Spring: cleaning up

Its the time of the year again, spring. Meaning, time for the big clean up. Not the house of course, we leave that to the people feeling themselves called to clean houses. I’m talking about code. Over time we, as in developers, come to the conclusion that this neat API we wrote is not as neat as it looked in the first place. So we redesign our API and BIC lovers as we are, mark methods that should not be used anymore as deprecated.

This is of course very nice, but how do we actually get an overview of the methods that are marked as deprecated, more important how do we get an overview of how often deprecated methods are still in use? Well, kdevcpptools to the rescue. As I blogged before I worked on a C++ query and transformation engine for KDevelop as part of my Msc thesis. After an awesome lot of stabilization work of Milian "code monkey" Wolf, the plugin really is in quite a nice state at the moment and I would say quite usable. In the rest of this post I’ll show how to use it by taking kdepimlibs as an example.

The first thing to do is to create a query file containing the queries for the deprecated functions. The query (and transformation) file is a relative simple XML file describing the queries and optionally transformations. There are some example files in the git repository, but don’t jump to that yet as I want to show a cool feature Milian implemented.  Lets find the deprecated functions first. Okay, no fancy tools for that (yet?), so just a plain ack-grep on "KDE_DEPRECATED" in kdepimlibs. This gives me a lot of files containing this macro. We startup KDevelop and create a new empty query file with the following content:
?xml version="1.0" encoding="UTF-8"?

(Yes, the formatting sucks, don’t know how to make drupal output XML in a sane way). Next, open one of the files that showed up in the results of your grep and go to one of the deprecated functions. Make sure that you have the kdevcpptools tool view enabled and right click the function. The context menu shows you this wonderful option: Copy XML query:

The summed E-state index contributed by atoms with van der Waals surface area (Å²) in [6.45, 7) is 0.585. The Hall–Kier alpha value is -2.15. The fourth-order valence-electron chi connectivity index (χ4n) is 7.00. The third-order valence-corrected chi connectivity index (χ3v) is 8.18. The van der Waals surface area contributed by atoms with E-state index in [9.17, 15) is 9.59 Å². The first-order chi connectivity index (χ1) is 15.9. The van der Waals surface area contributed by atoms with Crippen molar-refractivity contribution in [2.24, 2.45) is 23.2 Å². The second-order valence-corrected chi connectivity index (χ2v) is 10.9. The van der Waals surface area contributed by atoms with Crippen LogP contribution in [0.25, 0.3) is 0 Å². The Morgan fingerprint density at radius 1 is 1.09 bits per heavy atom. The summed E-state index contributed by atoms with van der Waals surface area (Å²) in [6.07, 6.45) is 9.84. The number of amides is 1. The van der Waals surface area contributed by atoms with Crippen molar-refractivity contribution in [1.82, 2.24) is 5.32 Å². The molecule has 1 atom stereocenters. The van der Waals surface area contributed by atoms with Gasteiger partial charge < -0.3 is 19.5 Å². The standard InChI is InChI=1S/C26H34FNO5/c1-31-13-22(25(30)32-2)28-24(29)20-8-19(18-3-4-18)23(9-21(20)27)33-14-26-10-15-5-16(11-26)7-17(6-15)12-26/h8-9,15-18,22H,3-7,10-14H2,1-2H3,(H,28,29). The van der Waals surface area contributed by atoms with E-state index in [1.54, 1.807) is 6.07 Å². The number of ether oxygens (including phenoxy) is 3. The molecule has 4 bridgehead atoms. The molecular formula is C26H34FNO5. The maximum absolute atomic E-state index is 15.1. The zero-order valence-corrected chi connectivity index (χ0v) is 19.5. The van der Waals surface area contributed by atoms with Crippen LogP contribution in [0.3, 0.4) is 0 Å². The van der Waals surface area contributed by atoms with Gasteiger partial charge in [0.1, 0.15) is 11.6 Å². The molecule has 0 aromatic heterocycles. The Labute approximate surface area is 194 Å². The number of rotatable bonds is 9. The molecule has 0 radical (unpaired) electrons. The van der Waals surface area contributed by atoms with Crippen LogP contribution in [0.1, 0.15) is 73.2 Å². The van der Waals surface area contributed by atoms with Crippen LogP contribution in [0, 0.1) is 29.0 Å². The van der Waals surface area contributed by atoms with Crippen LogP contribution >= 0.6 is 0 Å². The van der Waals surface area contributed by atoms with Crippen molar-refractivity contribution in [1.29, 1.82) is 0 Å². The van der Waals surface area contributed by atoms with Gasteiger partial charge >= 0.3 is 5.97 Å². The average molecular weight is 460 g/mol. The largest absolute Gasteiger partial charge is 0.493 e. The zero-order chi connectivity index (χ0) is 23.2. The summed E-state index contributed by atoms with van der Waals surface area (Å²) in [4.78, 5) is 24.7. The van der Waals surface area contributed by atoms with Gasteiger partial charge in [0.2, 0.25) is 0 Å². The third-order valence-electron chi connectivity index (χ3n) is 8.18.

Copy the resulting XML from the clipboard into your file and there you go, its that easy. I did this for whole kdepimlibs, you can find the file here. First observations: we’ve 47 deprecated functions in whole kdepimlibs and we really have  a shitload of date string formatting functions in kdepimlibs, so…. if you need one…..

When you’re done putting in your queries in there, you can open the XML file in the kdevcpptools plugin. This enables you to query a project. I did this for kdepim, meaning, the result I get are all uses of deprecated functions from kdepimlibs in kdepim. This result was so to say pleasantly surprising. Have a look at the next picture:

In the lower part of the screen you see an overview of the results for kdepim. Vertical axis are files horizontal axis are queries. First observation here: there are surprisingly few uses of deprecated functions. (Note: we’re only talking here about functions, explicitly marked as deprecated). Second observation: though not particularly interesting for such few results, the curve you see in the total column looks promising. I.e. most uses in only a small part of the files. Meaning, only a couple of files need "major" changes. This must of course be seen in perspective, this reasoning is not particular interesting when you only have seven hits for a ~700KLOC code base. Would you had have a similar curve for ~8000 uses this would of course already make a lot more sense. The curve in the total column will actually tell you how the migration work is distributed over the code base you’re querying.

So, my initial idea was to do a bit of clean up in kdepim but it turned out that this is hardly needed with respect to this specific area. The good thing is that we now know that it isn’t needed. This means that as soon as KDE5 development kicks off we can get rid of these deprecated methods without a lot of work (in kdepim at least). I’d really encourage anyone interested in these kind of analysis on his/her code base, either from a lib perspective like I did, or from an application perspective (anyone interested in building up a query file for qt3support and query the various kde modules for it?) to checkout the plugin[1] and play with it. You can find me and Milian in KDevelop if you need help on getting started with the plugin.

Next step is using the transformation engine to do (at least part of) the migration work automatically. I hope to blog about that soon. But first a thesis to finish…..

[1] http://gitorious.org/kdevcpptools

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